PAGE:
With the Land Transportation Office (LTO) now beginning to implement the new Motor Vehicle Inspection System (MVIS) for the renewal of registration of cars and motorcycles, several guidelines are currently being implemented in order to determine the roadworthiness of a vehicle. Previously, we shared the LTO’s proposed 99 dB limit for vehicle exhaust systems. Granted, the loudness of a vehicle’s exhaust has always been a hotly debated topic—and will be so for as long as the combustion engine keeps firing away. One vital component of a vehicle, however, must always be in tip-top shape, no matter what you ride or drive: the tires.
As we all know, the MVIS is being implemented with the safety of motorists as top priority. That being said, the motoring industry is being slapped with a lot of new regulations, as compared to the previously lax Private Emissions Testing Centers (PETC). With that, the LTO is proposing a 5-year age limit for tires in order to pass the MVIS inspection. Now, this seems pretty fair, given the fact that most tires have a shelf-life of 5 years. On top of that, most motorcycle riders who ride on a daily basis change their tires far more frequently than once in five years. For those who only ride occasionally, it’s important to check how old the tires on your motorcycle are, especially if you bought your bike used.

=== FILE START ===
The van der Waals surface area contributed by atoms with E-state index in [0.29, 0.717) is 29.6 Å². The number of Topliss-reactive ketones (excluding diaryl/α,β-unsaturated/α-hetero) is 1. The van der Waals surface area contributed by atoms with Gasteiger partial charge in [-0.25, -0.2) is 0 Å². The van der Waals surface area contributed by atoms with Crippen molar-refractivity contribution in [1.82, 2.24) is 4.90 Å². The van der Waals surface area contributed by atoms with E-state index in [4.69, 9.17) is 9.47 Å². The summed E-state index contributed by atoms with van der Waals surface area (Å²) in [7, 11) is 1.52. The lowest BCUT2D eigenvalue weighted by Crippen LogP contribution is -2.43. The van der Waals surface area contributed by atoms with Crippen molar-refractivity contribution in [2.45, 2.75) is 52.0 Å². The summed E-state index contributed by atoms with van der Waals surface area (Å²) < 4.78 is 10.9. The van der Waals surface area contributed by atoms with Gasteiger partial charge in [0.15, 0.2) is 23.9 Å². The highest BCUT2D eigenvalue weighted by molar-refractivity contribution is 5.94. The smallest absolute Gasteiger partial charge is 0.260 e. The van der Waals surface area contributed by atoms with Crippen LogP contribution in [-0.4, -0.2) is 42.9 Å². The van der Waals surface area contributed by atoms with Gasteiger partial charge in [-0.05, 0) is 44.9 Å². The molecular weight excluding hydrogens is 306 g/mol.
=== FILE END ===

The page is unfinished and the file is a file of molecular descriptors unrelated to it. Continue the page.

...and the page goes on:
Checking the age of your motorcycle tires is relatively simple. Simply look for a series of markings on your tire. Usually, a 4-digit code can be found wherein the first 2 digits represent the week of the year, while the last 2 digits represent the year itself. So if your tire reads 1219, that means it was manufactured on the 12th week of 2019. That being said, motorcycles found to be wearing tires aged 5 years or older will automatically fail the inspection, and the owner will need to replace the tires with newer ones, and pay an additional P300 reinspection fee.